Protests and donations and speeches, oh my!
At some point in your life, you’ve likely been faced with a question that has no solid answer. Some people may take such a puzzle to a trusted confidant, a friendly pastor, or the esteemed annals of Yahoo! Answers. But will they have the expertise needed to solve your most pressing film predicaments?
Think of Dear FSR as an impartial arbiter for all your film concerns. Boyfriend texting while you’re trying to show him your most precious Ozu? What’s the best way to confront the guy who snuck that pungent curry into your cramped theater? This is an advice column for film fans, by a film fan.
I was reading over the weekend that the executive order that President Trump signed on Friday banning immigrants from countries including Iraq and Iran as part of the Muslim ban would prevent Asghar Farhadi from traveling to the United States. His film The Salesman is nominated for Best Foreign Language Film at the Oscars and I’m wondering what’s the best way to help him (or any other foreign filmmakers/immigrants from the banned countries) in opposition to our government’s rhetoric. Any ideas?
Raising Awareness in Arizona
Dear Raising Arizona (yes, I caught that),
According to a statement issued to the New York Times, Farhadi has decided not to attend the Academy Awards even if those behind the ban allow him special treatment, so helping him seems to be a moot point. “The possibility of this presence is being accompanied by ifs and buts which are in no way acceptable to me even if exceptions were to be made for my trip,” he said, echoing a sentiment that many liberal Americans (like me) fear will close off America to the diverse people and cultures that make it great.
His statements about “hardliners” across the world and their dedication to formulating a global view of us vs. them should only encourage the film-loving population of the world to support artists internationally, especially those who’ve chosen to come spread their art in the U.S.
Hussein Hassan, director of the film The Dark Wind, which documents the Yazidi genocide in Iraqi Kurdistan, has withdrawn his visa application as an act of protest after his status as a speaker during March’s Miami Film Festival was called into question. Best Documentary Short nominee The White Helmets has two crew members banned from the Oscars, Raed Saleh and cinematographer Khaled Khateeb. Mahershala Ali’s emotional SAG Award speech proclaiming his Muslim faith, Ashton Kutcher’s solidarity with protestors and his immigrant wife Mila Kunis, and Kerry Washington’s short call for continued activism make it apparent that the industry won’t be silenced even if filmmakers continue to be shut out.
So what can film fans, critics, readers, and creators do to help?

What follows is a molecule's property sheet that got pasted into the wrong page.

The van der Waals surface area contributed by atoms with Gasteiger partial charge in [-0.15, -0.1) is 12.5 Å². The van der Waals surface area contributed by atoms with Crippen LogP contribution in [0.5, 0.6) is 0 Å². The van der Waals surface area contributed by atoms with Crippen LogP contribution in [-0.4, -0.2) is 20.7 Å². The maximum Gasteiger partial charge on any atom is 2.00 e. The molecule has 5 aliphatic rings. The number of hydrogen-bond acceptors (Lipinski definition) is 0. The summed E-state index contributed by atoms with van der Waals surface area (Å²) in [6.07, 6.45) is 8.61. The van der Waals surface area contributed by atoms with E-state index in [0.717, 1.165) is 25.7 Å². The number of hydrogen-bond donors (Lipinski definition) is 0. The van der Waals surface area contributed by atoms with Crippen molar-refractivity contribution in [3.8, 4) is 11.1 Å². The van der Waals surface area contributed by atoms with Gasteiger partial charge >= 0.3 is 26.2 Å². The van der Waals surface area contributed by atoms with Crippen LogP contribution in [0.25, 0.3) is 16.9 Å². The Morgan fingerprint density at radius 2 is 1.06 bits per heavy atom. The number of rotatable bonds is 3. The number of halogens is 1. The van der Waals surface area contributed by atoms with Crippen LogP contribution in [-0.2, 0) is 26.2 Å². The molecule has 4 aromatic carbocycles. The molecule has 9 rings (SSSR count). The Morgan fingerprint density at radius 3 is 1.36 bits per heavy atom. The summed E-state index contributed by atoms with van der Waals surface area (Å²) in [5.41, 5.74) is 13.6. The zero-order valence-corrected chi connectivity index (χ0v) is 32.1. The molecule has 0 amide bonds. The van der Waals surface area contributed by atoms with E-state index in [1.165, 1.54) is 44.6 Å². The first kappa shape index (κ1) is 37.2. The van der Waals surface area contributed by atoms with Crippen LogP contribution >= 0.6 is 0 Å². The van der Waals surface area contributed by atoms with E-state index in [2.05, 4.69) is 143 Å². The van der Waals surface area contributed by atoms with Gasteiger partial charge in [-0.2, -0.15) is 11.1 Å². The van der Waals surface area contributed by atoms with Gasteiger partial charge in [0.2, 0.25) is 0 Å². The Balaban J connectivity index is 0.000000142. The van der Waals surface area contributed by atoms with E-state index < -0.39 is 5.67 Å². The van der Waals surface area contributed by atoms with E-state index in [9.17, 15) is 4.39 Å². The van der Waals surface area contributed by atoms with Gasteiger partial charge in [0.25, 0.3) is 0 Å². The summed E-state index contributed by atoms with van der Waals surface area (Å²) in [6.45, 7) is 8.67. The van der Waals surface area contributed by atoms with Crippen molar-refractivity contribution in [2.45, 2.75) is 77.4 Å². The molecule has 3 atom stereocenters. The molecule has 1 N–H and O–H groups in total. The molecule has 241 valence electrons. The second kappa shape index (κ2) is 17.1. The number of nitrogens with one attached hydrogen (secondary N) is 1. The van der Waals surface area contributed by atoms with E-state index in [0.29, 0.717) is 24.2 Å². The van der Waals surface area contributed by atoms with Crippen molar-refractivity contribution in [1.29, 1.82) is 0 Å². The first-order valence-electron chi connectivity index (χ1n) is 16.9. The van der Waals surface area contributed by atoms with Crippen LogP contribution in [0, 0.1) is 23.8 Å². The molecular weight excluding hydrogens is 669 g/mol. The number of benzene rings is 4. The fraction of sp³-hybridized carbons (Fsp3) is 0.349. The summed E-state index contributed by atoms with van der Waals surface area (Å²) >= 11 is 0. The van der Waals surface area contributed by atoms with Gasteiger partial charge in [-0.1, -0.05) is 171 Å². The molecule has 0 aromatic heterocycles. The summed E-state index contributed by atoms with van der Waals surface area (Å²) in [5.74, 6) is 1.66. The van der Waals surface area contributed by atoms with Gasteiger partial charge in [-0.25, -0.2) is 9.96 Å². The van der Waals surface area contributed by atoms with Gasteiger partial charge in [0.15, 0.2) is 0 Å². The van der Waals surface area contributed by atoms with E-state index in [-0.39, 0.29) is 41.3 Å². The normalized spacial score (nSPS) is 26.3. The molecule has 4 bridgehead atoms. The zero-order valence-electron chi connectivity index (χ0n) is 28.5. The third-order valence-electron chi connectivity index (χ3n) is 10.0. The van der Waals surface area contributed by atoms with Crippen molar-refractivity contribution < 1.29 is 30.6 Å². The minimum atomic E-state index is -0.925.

Seeing The Salesman isn’t a bad place to start. The film’s currently in a limited release in New York and Los Angeles, but it’s pulling in a per theater average of $23,690 (for comparison, Chan Wook-Park’s The Handmaiden earned about $18,200 per theater). The next few weeks will see the film expand to other major cities and more and more theaters, so putting your money where your mouth is to support foreign film in America will become an easier and more visible form of protest.
If you’re more inclined to donate to the refugees and immigrants particularly hurt by this ruling, there are many avenues you can follow – many coordinated by notably outspoken entertainment figures. Kal Penn, an actor and former Associate Director of the White House Office of Public Engagement, organized a Syrian refugee crowdfund in the name of a racist Twitter troll. That campaign has already raised $614,950 as of this article.
Friend of FSR Drew McWeeny has pledged to donate a portion of all book sales to the ACLU as did our friends at BrightWall/DarkRoom, while Joseph Gordon-Levitt co-produced a short musical animation with the organization about knowing your protestor rights:
A cause that combines all these is the Islamic Scholarship Fund Film Grant, which awards up-and-coming Muslim (including many first- and second-generation immigrants) filmmakers with $20,000 for narrative features and $10,000 for documentaries, to facilitate the proliferation of engaging stories about the Islamic community. The students must be working on a first or second film, go through a multi-round application process, and eventually receive mentorship from working professionals.
For those interested – which I have a feeling you might be, Raising in Arizona— you can donate to the Film Grant here:
If you do donate, please let us know and let all of us at FSR show you our gratitude!
This is what democracy looks like,
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Related Topics: Politics